The Starting Price, or SP, as it’s more commonly known, is the price assigned to a horse or a dog at the start of the race and is calculated by using the odds of various on-course bookmakers, as well as other agents including the Press Association and the various betting exchanges.
These are effectively the official odds for the race and contrast with the earlier prices that were available on the different horses or dogs before the race began. When placing a standard bet on the day of a race, or at least once the live odds (as opposed to the ante post odds) have been published, you are often given a choice between accepting the current odds, known as “taking the price” or opting for the SP.
In the build up to the race, especially in the final minutes before it starts, the odds can fluctuate wildly. This is a reaction to the market – so large bets on a horse reduce its odds – or a reaction to changing conditions, for example the weather or the appearance of the animal. For example if a horse is sweating up and looking jittery the odds may lengthen, although in truth this too is really a market reaction as punters lay that horse on the exchanges and bet on other horses too.
Around 10 minutes before a race, the odds offered switch from the early prices produced by the bookmakers individually, to the board or show price, produced collectively by the bookmakers at that course. Quite often you will see a sudden change in the odds available at that point.
How Much do Odds Vary?
Horse racing is the sport where you generally see the biggest fluctuations in odds. This is because there are so many factors as to why a horse might be favoured or in our example below, unpopular.
In a race at Royal Ascot, Order of Australia was hotly tipped to do well and whilst not favourite, was priced strongly as low as 8. Since then, he’s drifted to 16.5, which is over a 100% increase in price.
There are a couple of reasons why this is. The first is that the odds on favourite, Palace Pier, is in incredible form and the ground is only improving to suit him more. The second is again, the ground, but this time, it’s not as favourable as it quickens up.
For this horse race, the price looks to be heading in one direction (up) so it would make sense to take the starting price or at least hold until nearer to the start of the race to monitor any fluctuations.
Benefitting From Changing Odds
Shrewd punters can make money from odds that are constantly moving, even before the bet has started. As you can see from the example above, the odds on the selection have moved significantly and with that creates opportunities using tools like betting exchange.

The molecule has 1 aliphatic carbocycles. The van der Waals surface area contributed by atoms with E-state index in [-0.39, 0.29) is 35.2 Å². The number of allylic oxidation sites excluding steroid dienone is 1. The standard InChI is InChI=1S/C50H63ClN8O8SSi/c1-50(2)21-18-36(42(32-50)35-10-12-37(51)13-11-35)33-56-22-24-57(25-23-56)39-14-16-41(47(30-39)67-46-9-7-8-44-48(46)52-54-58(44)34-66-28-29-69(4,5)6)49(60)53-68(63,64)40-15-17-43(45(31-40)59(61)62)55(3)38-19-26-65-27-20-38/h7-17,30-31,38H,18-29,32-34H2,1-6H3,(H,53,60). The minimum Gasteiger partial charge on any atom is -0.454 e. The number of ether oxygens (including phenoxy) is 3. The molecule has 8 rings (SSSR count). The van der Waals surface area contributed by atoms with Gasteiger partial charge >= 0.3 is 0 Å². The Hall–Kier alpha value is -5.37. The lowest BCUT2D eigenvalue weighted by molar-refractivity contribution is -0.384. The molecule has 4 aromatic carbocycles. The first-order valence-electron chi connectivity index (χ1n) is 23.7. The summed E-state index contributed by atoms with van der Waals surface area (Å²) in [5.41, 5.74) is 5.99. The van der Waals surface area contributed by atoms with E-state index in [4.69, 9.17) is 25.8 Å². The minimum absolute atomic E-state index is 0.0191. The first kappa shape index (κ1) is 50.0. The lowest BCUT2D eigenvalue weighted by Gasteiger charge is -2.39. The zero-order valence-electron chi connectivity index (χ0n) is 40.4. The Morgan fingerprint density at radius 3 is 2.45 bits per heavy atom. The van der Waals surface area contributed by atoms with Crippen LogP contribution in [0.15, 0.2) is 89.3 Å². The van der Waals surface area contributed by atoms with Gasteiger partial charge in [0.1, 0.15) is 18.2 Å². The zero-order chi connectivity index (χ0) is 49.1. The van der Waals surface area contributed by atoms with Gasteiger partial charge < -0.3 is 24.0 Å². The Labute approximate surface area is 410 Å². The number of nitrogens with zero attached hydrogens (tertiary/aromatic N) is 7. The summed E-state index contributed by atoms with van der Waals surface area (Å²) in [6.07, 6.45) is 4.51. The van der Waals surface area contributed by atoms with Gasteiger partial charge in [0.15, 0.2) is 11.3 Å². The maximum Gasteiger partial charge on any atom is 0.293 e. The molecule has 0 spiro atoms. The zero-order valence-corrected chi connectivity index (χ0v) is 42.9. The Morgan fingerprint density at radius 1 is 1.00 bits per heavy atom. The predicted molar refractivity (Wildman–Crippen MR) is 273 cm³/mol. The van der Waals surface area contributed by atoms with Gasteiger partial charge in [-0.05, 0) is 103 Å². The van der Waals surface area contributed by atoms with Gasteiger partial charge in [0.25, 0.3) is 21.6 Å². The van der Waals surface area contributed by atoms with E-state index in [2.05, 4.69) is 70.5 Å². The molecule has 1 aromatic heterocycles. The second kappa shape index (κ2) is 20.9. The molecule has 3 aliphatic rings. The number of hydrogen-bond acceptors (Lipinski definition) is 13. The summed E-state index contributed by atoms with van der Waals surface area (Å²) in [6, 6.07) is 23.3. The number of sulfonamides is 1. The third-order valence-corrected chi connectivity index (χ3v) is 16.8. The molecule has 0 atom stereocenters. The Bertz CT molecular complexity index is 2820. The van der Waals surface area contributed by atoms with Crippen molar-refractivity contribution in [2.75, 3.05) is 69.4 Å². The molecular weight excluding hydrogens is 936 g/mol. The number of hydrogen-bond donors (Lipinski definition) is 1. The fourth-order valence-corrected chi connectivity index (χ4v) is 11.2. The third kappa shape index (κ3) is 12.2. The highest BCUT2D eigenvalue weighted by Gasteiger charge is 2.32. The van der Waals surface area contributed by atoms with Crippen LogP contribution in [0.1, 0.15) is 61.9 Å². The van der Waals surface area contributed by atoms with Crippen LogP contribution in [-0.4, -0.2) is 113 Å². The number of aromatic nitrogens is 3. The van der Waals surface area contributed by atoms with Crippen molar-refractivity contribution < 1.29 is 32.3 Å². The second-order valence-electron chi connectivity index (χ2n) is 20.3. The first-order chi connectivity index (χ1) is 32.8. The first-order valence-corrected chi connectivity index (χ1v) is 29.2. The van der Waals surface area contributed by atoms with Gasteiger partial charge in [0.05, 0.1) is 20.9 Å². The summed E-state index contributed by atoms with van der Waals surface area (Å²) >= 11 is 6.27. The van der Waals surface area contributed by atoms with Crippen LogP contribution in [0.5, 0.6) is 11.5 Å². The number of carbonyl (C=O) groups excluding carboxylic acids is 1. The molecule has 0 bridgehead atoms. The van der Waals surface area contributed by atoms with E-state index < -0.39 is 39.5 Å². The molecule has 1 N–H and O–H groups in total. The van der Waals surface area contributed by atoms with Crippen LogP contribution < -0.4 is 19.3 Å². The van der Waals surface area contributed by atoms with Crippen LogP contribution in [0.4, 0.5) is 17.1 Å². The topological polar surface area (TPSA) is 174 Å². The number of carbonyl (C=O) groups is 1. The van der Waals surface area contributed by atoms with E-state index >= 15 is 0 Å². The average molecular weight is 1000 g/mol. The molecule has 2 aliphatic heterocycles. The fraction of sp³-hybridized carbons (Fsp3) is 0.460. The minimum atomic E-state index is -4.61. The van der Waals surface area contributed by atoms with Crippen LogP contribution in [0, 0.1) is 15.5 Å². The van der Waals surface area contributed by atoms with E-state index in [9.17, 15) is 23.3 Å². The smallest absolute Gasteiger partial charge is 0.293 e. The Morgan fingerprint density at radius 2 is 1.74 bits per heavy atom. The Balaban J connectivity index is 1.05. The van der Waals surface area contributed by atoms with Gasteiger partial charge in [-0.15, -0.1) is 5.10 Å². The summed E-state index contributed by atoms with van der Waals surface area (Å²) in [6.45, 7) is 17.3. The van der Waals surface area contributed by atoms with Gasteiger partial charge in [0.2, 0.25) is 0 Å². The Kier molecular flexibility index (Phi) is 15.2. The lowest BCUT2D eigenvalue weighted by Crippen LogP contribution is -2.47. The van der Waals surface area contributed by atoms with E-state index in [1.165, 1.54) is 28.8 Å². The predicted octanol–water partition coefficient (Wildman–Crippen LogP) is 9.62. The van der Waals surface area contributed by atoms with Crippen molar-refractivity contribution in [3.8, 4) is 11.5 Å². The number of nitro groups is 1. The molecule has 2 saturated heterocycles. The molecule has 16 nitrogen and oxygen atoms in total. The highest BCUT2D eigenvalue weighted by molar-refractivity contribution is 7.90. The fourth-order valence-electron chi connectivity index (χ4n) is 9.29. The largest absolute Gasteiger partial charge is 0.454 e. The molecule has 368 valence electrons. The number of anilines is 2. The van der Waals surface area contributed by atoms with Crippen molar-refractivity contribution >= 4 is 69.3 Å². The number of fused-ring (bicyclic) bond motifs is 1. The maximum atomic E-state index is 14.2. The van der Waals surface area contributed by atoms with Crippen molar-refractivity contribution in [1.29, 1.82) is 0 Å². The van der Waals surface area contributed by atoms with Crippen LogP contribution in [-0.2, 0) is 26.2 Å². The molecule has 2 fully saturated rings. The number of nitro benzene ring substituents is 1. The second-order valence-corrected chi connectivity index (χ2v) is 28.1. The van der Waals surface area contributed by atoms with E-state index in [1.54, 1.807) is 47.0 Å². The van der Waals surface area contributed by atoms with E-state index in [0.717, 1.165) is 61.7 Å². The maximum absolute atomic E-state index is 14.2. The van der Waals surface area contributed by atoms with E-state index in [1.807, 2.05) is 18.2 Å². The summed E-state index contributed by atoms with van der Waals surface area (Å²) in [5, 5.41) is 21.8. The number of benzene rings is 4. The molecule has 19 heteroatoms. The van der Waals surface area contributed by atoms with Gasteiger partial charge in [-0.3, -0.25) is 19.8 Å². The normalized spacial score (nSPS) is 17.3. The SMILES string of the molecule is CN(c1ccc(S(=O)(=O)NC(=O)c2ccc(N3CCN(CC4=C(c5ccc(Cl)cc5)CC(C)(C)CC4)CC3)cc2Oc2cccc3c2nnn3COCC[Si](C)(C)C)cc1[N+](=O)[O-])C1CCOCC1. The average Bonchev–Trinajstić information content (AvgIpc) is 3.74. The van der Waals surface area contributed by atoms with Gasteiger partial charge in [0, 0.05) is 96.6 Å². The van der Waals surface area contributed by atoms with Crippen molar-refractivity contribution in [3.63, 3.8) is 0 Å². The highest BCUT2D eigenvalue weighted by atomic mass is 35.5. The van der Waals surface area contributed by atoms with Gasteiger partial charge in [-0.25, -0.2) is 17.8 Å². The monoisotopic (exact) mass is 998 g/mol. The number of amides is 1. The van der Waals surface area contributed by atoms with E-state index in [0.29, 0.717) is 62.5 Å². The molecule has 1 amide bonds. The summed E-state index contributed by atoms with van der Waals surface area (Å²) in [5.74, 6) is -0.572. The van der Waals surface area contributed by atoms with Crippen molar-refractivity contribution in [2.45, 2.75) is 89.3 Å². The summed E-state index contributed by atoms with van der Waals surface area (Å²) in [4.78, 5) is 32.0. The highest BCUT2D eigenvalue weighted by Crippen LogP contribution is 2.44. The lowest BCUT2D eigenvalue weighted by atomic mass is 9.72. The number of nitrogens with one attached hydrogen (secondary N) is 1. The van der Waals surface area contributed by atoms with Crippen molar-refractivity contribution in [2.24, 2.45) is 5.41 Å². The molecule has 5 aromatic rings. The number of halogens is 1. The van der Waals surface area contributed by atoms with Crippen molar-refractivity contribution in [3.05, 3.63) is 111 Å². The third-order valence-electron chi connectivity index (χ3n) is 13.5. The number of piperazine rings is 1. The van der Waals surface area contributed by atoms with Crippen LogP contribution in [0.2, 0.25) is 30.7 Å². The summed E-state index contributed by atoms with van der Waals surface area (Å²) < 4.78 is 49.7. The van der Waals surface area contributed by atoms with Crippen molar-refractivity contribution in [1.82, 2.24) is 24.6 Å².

What punters can do is either bet when the price is high and lay when it shortens, or they lay when its low and back when it drifts.
Knowing when to do it and what bets to target is an art. The biggest margins are almost always with horse racing, so you need to be able to soak up as much knowledge as possible on the race and your pick to get the biggest returns.
It’s usually easier to target bets that are overpriced to start with. So, if you think a horse priced at 10/1 should really be a 7/1 shot, it would be a good time to bet. You don’t even need for the horse to win, you just need the market to react to the same information that you have and for the price to then shorten as a result.
Should you Take the Starting Price?
When you place your bet you have a choice – take the price or go for the Starting Price. In theory whichever you opt for brings its own risk, because the SP could be higher or lower than the price at the time you place your bet. Choose the wrong one and you could find yourself missing out on the better odds.
Best Odds Guaranteed
Most decent betting sites offer some form of Best Odds Guaranteed on both greyhound and horse racing. We do into it in more detail in the specific BOG article, but put simply you are guaranteed the better of the two odds when you take a price. So if the odds drift and the SP is higher than the price you took, you’ll receive the SP. But if the odds shorten and the starting price ends up being smaller than your price, you’ll still receive the price you originally took.
Clearly the use of BOG removes the issue of whether or not to take the SP as it is always better to take a price if Best Odds Guaranteed is on offer. Most track side bookies don’t offer BOG though, so if you’re betting at the meeting – or for some bizarre reason at an online bookie who doesn’t offer it – you’ll have to make a decision on whether to take a price or gamble on the SP.
How Is SP Calculated if there are No On-Course Bookies?
Traditionally the starting price would be generated by the on-course bookmaker and would be set as soon as the race started. However, there have been circumstances where a lot of racing has been conducted behind closed doors, meaning there are no bookmakers on site to set the SP. This has then been given to the online bookmakers to form this price in their absence.
However, there has been some controversy because of this. A study performed by the Horseracing Bettors Forum (HBF) showed that since starting prices were created by off course bookmakers, the value in these bets had decreased by almost 3%.
In terms of the overall market and profit margin that was averaged per race, this number had dropped, but when they took the starting price for the favourite and second favourite from a sample of around 1,000 races, the margins had increased.
From a legal standpoint the bookmakers have done nothing wrong. The odds are checked and regulated by the Starting Price Regulatory Commission and are within any margins. But there is no doubt that, whilst overall the punter is getting better value for money from the field, for starting price bets on favourites and second favourites, the value has decreased when bookmakers are not allowed trackside.